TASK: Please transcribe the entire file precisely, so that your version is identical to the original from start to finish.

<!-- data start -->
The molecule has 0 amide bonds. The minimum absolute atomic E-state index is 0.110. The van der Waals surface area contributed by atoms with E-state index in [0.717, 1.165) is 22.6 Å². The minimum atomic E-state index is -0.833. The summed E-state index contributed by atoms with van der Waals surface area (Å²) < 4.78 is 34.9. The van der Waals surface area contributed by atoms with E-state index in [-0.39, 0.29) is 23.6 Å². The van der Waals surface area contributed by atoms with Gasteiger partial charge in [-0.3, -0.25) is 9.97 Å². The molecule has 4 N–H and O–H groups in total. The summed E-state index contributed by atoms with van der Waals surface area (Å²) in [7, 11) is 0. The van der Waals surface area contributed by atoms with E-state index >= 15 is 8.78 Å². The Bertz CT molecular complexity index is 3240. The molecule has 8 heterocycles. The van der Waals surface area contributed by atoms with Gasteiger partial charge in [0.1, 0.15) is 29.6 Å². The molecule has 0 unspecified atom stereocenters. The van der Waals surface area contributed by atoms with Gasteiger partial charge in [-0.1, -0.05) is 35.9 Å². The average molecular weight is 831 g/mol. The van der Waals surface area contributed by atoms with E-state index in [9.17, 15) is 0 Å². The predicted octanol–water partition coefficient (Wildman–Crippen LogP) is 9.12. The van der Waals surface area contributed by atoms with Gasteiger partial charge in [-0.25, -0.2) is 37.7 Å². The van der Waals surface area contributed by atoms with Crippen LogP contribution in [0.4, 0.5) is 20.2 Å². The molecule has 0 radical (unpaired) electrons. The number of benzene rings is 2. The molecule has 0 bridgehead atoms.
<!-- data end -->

The molecule has 0 amide bonds. The minimum absolute atomic E-state index is 0.110. The van der Waals surface area contributed by atoms with E-state index in [0.717, 1.165) is 22.6 Å². The minimum atomic E-state index is -0.833. The summed E-state index contributed by atoms with van der Waals surface area (Å²) < 4.78 is 34.9. The van der Waals surface area contributed by atoms with E-state index in [-0.39, 0.29) is 23.6 Å². The van der Waals surface area contributed by atoms with Gasteiger partial charge in [-0.3, -0.25) is 9.97 Å². The molecule has 4 N–H and O–H groups in total. The summed E-state index contributed by atoms with van der Waals surface area (Å²) in [7, 11) is 0. The van der Waals surface area contributed by atoms with E-state index >= 15 is 8.78 Å². The Bertz CT molecular complexity index is 3240. The molecule has 8 heterocycles. The van der Waals surface area contributed by atoms with Gasteiger partial charge in [0.1, 0.15) is 29.6 Å². The molecule has 0 unspecified atom stereocenters. The van der Waals surface area contributed by atoms with Gasteiger partial charge in [-0.1, -0.05) is 35.9 Å². The average molecular weight is 831 g/mol. The van der Waals surface area contributed by atoms with E-state index in [9.17, 15) is 0 Å². The predicted octanol–water partition coefficient (Wildman–Crippen LogP) is 9.12. The van der Waals surface area contributed by atoms with Gasteiger partial charge in [-0.25, -0.2) is 37.7 Å². The van der Waals surface area contributed by atoms with Crippen LogP contribution in [0.4, 0.5) is 20.2 Å². The molecule has 0 radical (unpaired) electrons. The number of benzene rings is 2. The molecule has 0 bridgehead atoms.